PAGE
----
Gameplay

Let's start with a few of the positives. The sound of this game is top notch. The firing of machine guns, sniper rifles, or heavy artillery from helicopters feels heavy and impactful. Every bullet sounds dangerous. Footsteps and characters breathing heavy also add emersion to this volatile atmosphere. The soundtrack included in tutorial videos and promotional clips for this title put you in the right mindset for killing in the jungle. ("In A Gadda Da Vida" anyone?).

Rising-Storm-2-Vietnam-game-300x423 Rising Storm 2: Vietnam - PC Review
Besides the sound of this game, all the improvements that we mentioned in the "What to Expect" contribute to this game being enjoyable at times. For instance, maneuvering the Loach helicopter through the sky and laying down suppressing fire with the pilot's minigun is a really satisfying feeling. We just wish that more of the game was enjoyable and not a repetitive experience.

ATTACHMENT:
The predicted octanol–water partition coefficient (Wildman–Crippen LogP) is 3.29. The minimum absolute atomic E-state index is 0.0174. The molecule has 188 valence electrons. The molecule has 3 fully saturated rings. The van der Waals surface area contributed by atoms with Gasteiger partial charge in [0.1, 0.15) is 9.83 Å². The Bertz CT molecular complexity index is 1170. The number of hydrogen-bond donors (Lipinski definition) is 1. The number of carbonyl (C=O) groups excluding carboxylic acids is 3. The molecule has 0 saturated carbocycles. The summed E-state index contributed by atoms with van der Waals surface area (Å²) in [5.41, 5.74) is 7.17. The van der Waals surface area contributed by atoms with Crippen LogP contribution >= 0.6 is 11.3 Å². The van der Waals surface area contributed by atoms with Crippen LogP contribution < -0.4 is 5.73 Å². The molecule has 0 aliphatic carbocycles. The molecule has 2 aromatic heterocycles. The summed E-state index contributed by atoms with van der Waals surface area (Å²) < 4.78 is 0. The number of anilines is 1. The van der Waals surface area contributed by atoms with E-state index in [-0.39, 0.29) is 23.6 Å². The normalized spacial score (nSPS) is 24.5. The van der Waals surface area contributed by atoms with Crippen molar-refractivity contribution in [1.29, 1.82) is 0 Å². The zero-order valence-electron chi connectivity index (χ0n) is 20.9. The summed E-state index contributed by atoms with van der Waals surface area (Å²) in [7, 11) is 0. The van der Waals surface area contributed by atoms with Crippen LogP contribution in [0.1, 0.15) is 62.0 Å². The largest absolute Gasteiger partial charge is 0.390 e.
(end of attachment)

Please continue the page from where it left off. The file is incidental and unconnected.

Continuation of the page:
FPS games set in Vietnam have been very enjoyable games for fans of the genre. That's because the combat is generally pretty versatile. You have tanks, a wide array of weapons, aircraft bombings, jeeps driving through jungle terrain, claymores, diverse and well-constructed maps, and an overall feeling of dirty and bloody warfare.

Rising-Storm-2-Vietnam-game-300x423 Rising Storm 2: Vietnam - PC Review
However, from our experience, Rising Storm 2: Vietnam isn't so much a shooter set in Vietnam. It feels more like a dying simulator set in the cities and jungles of Vietnam. There are several reasons why this is the case. First, the maps are poorly designed. Aesthetically they look great and combined with the sound of guns firing and teammates shouting it can feel chaotically immersive and adrenaline pumping. But, when 64 players are on the map of the zone in which actual combat takes place is quite small. Not to mention, you can't go for flanks on enemies because the game will not allow you to walk into zones controlled by the enemy faction. The screen starts to change color and it warns you to turn back or it will force you back to the neutral areas.